One byte contains two nibbles. Each nibble contains four bits. Each of these three terms refers to a certain number of digits in binary code.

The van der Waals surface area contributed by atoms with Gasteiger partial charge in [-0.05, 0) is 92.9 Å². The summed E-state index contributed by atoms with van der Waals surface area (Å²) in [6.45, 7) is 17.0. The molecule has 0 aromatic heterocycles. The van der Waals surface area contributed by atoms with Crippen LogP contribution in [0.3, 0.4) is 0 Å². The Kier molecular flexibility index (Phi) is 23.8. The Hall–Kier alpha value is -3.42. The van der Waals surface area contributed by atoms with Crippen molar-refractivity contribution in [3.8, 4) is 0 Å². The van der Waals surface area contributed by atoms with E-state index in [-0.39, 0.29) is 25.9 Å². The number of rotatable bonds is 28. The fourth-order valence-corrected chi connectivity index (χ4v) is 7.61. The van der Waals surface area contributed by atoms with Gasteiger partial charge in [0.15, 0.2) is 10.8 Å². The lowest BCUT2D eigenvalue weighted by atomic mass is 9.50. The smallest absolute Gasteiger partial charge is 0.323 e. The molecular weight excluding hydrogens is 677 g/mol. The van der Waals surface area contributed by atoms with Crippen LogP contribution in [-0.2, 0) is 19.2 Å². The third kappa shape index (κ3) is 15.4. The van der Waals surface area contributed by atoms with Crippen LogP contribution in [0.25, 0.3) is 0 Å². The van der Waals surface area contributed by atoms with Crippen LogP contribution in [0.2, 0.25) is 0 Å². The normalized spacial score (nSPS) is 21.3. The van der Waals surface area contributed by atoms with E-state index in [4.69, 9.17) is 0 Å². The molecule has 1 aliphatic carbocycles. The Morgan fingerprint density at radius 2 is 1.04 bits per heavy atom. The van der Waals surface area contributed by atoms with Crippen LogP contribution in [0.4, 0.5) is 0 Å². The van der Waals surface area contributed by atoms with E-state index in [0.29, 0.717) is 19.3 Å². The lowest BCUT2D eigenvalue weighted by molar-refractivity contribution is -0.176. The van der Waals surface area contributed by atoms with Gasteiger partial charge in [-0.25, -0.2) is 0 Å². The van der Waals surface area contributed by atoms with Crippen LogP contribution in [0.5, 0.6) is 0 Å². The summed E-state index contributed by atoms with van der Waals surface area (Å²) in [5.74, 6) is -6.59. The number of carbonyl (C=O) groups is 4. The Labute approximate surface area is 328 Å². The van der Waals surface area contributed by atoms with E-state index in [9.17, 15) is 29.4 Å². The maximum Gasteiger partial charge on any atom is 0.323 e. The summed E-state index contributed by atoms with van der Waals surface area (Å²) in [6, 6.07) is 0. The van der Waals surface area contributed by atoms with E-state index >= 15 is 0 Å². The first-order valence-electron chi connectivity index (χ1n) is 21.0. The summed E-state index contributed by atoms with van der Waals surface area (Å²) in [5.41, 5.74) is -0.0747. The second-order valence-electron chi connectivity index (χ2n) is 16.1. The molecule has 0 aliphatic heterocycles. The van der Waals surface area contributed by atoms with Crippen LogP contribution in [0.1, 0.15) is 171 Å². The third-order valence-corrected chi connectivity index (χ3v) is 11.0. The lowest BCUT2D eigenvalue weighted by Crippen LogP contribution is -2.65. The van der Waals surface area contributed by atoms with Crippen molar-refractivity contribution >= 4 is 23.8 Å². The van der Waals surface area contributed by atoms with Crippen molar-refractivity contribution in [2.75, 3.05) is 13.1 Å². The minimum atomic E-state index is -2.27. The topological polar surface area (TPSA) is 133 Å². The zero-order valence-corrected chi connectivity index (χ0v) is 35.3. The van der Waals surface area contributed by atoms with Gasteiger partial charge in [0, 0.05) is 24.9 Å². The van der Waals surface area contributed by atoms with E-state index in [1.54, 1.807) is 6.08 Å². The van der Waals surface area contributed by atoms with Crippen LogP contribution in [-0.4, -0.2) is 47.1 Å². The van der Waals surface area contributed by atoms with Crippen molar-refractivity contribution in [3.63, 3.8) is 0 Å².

Binary code, the language of computers, is written in ones and zeros. The ones and zeros tell the computer which transistors to turn on, represented by one, and which to turn off, represented by zero. Text and numbers, for instance, can be broken down to binary code. Therefore, a bit represents one of these digits of binary code, such as "1." A nibble, on the other hand, represents four of these digits, such as "1011." Consequently, a byte is eight of these digits, such as "10111010."